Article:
This was it. My first true “value” investment.
After years of studying generations of great value investors from Benjamin Graham, to Warren Buffett, Charlie Munger, and Monish Pabrai, I had finally decided to give the craft a try myself. Considering that my portfolio consisted of low-cost index funds, this was a big jump.
Regardless, off I went.
I spent weeks researching one company. Diving through years of annual statements, studying their management team, and attempting to perform a valuation of their stock. I had a sound investment thesis and long investment horizon. I was ready.
Or, so I thought.
Not long after I invested in what I believed to be an undervalued company, the stock dropped 10%!
“But I did all this research”.
“But they have best-in-class operations”.
“How could this be?”
I started getting anxious. I second guessed my thought process and all the years I spent studying.
Then, I remembered a Buffett quote that Jeremy C. Miller highlighted in his book, Warren Buffett’s Ground Rules,
“While I much prefer a five-year test, I feel three years is an absolute minimum for judging performance”.
If Warren Buffett prefers to evaluate the performance of his investment decisions over a five-year period, why was I freaking out over one bad week?
The answer lies in behavioural finance and the roulette table.
Shut-out the Noise
As investors, we have a tendency to watch the market. With such a vast array of media outlets at our disposal, it’s hard not too. However, watching the daily market headlines and stock charts does not make you a more informed investor, it simply makes you more myopic.
Daily stock price fluctuations are known as market noise and they can cloud your judgment, making you question your investment decision in the first place. It’s not that all of our investment decisions are winners, but rather that a down or uptick in a stock price does not change the intrinsic value of the business.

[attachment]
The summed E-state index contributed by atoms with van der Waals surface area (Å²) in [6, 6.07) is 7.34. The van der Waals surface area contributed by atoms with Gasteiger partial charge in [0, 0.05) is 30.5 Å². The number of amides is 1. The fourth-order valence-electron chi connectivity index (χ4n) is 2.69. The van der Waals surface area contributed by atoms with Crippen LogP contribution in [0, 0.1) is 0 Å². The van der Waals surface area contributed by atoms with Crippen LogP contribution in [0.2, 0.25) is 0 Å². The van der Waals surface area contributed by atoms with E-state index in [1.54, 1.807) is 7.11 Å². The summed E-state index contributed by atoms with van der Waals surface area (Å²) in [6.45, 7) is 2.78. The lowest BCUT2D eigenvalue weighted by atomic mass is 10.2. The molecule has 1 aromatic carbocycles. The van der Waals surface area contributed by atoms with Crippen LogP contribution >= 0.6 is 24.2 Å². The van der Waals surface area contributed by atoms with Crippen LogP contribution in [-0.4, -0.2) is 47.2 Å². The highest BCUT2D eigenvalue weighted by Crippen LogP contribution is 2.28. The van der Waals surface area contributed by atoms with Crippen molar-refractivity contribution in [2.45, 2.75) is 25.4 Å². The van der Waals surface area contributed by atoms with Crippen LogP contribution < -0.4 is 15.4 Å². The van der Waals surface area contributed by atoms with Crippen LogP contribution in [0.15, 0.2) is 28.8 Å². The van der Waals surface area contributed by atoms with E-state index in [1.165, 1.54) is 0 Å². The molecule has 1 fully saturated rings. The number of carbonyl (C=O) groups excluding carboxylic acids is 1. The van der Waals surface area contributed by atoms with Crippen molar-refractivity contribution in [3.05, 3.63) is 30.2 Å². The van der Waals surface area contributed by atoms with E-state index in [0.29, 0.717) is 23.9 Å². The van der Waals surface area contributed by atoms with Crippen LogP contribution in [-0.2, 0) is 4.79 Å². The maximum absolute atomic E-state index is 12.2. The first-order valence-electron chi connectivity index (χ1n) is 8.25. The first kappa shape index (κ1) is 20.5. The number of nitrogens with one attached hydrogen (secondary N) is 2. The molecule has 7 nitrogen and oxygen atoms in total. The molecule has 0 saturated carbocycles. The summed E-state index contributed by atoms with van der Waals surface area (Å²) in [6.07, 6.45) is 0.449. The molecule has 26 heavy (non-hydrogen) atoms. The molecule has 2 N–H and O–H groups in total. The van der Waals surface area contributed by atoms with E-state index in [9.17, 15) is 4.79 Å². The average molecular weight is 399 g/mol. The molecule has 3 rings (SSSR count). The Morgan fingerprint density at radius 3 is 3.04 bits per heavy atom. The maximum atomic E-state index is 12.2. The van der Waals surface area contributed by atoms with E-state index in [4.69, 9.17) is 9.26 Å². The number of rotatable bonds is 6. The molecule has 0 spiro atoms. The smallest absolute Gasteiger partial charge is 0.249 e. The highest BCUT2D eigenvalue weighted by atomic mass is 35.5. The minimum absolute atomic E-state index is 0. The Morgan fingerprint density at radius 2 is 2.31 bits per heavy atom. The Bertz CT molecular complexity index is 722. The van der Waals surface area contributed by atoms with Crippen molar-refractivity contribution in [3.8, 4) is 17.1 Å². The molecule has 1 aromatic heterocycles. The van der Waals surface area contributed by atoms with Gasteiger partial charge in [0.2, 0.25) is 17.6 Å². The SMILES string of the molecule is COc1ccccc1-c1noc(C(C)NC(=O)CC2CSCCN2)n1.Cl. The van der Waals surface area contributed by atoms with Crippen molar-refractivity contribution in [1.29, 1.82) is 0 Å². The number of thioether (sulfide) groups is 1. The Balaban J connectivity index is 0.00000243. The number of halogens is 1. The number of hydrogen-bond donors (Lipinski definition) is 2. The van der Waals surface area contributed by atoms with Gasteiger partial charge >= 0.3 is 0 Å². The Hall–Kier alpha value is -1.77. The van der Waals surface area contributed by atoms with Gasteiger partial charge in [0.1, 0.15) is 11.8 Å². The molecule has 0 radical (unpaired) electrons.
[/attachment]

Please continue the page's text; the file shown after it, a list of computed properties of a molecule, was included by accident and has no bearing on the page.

“Price is what you pay. Value is what you get” — Warren Buffett
Shlomo Benartzi of UCLA and Richard Thaler of the University of Chicago (1995) refer to our predisposition to hate losses more than we appreciate gains as loss aversion. Naturally, they also refer to the combination of our desire to avoid losses and our habit of watching daily market fluctuations as myopic loss aversion.
If we thought we were making a rational, long-term investment decision after spending weeks, months, or even years researching a given company, why would an intra-day down-tick in the stock price change that mindset? Has any material change occurred in the company’s business model?
If not, stay the course.
To avoid reacting to daily market fluctuations you could try following the path of Monish Pabrai, Managing Partner of Pabrai Investment Funds, who chooses not to place trades while the market is open. This helps him ensure that daily price movements don’t force him to make rash decisions.
“The stock market is not there to instruct us. It is there to serve us. Where we can buy at times when it is offering a bargain, and we can sell at times when it’s euphoric” — Monish Pabrai
Walk Away From the Table
When we have a myopic view of the market it is easy for investing to resemble gambling.